Even though The Plague’s characters have varied backgrounds, most all realise that their differences should not stop them from coming together to defeat the disease.
Rieux is the narrator of The Plague. He has the same approach to narration as he does to battling the disease: be honest and tell the truth as he sees it. He does not seek glory, but rather is motivated by his sense of duty as a doctor.
Tarrou is an outsider to Oran. He creates sanitary squads, groups of people who voluntarily group together to fight the plague.
Grand is a civil servant. He has been writing a novel for decades, but can’t get past the first sentence. His quiet courage and ability to take direction well make him an invaluable fighter.
Rambert is a reporter from a Paris newspaper. When the city is put under quarantine, he tries to escape, but realises that he has an obligation to stay and fight.
Father Paneloux is a Jesuit priest. He tries to make sense of the plague through religion, and joins the sanitary squad’s fight.
Cottard has spent his life running from the law. When the plague hits, he becomes a man-about-town who engages in profiteering.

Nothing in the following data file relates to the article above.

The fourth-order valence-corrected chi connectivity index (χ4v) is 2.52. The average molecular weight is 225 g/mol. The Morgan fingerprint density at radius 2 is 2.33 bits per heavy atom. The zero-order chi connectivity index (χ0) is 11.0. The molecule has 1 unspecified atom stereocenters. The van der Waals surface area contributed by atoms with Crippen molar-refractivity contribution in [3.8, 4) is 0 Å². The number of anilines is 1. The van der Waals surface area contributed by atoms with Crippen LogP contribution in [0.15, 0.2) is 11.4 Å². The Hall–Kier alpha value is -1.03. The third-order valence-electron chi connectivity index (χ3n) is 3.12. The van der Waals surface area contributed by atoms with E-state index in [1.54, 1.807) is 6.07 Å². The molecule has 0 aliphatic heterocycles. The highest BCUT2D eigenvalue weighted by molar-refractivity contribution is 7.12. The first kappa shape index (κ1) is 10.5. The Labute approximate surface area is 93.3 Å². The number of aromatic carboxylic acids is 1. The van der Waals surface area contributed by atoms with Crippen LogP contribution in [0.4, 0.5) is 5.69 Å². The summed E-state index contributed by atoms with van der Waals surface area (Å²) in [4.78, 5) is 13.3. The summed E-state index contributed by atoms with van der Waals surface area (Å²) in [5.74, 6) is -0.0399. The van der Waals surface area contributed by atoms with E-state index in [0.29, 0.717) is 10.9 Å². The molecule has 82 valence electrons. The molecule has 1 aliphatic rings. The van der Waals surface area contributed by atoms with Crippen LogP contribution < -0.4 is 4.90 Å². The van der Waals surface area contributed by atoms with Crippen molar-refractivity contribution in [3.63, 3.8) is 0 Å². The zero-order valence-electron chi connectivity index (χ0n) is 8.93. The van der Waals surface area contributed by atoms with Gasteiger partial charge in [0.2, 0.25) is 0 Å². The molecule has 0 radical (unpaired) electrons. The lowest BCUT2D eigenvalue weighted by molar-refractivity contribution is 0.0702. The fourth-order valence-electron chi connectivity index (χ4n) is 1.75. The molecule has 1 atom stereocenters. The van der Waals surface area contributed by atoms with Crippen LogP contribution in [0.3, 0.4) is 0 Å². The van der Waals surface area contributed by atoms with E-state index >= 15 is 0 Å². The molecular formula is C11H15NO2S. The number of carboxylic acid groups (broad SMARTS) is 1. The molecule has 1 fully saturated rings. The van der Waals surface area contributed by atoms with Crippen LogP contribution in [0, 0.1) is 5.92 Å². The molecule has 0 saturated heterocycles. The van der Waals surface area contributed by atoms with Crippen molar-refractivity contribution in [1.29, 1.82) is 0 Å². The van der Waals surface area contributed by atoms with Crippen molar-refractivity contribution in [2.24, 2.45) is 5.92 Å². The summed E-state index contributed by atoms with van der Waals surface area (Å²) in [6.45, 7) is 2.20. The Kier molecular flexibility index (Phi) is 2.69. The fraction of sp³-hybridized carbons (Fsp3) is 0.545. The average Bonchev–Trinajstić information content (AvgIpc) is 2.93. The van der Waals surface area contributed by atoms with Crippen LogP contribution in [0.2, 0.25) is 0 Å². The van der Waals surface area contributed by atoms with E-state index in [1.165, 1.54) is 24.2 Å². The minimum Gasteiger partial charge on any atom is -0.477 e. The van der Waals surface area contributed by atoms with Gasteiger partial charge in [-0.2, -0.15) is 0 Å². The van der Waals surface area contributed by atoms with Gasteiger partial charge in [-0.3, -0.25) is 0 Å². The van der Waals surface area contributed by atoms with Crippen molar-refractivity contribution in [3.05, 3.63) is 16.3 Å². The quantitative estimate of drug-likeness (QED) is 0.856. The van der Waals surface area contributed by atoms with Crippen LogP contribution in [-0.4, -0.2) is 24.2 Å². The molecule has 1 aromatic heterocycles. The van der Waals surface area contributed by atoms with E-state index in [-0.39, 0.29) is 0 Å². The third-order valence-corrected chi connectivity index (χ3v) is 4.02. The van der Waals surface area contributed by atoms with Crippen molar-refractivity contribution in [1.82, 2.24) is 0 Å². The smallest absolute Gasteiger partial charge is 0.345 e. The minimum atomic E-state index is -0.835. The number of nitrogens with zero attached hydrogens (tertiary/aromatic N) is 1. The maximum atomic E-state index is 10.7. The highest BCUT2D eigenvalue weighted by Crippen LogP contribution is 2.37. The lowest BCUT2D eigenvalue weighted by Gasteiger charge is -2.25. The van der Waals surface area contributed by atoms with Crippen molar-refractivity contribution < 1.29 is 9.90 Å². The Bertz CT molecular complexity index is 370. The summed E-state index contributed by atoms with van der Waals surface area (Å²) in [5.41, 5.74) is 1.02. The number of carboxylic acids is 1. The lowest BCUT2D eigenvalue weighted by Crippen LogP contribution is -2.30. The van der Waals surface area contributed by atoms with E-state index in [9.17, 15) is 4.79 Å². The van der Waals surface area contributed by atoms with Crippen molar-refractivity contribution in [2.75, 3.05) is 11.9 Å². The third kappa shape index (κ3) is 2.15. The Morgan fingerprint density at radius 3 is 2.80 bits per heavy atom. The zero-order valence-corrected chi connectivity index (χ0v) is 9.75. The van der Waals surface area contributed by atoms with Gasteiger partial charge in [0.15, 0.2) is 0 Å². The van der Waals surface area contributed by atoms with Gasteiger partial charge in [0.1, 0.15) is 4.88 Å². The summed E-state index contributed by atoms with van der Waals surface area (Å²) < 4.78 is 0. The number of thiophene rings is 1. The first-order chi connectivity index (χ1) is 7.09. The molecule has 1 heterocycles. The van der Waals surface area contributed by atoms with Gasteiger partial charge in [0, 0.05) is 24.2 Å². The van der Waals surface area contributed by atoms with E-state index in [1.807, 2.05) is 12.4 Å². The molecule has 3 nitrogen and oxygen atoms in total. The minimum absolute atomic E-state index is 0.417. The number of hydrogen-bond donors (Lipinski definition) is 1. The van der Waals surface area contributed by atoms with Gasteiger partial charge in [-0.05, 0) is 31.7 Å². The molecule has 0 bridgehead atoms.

Castel is an old, weathered doctor. He is the first person to identify the disease as plague, and creates an effective serum to fight off the disease.
M. Othon is a magistrate, or judge. He respects rules and orders. Othon comes around to fighting the plague, at first by dropping quiet hints to others.
The prefect is Oran’s governor. He is reluctant to take drastic action in the early days, preferring to downplay the threat.
Dr. Richard is the chairman of Oran’s medical association. He cannot create mandatory medical orders, and his powers are limited to advising the Prefect.
Mme. Rieux is Dr. Rieux’s mother. She is a strong matriarch who demonstrates quiet courage in the face of danger.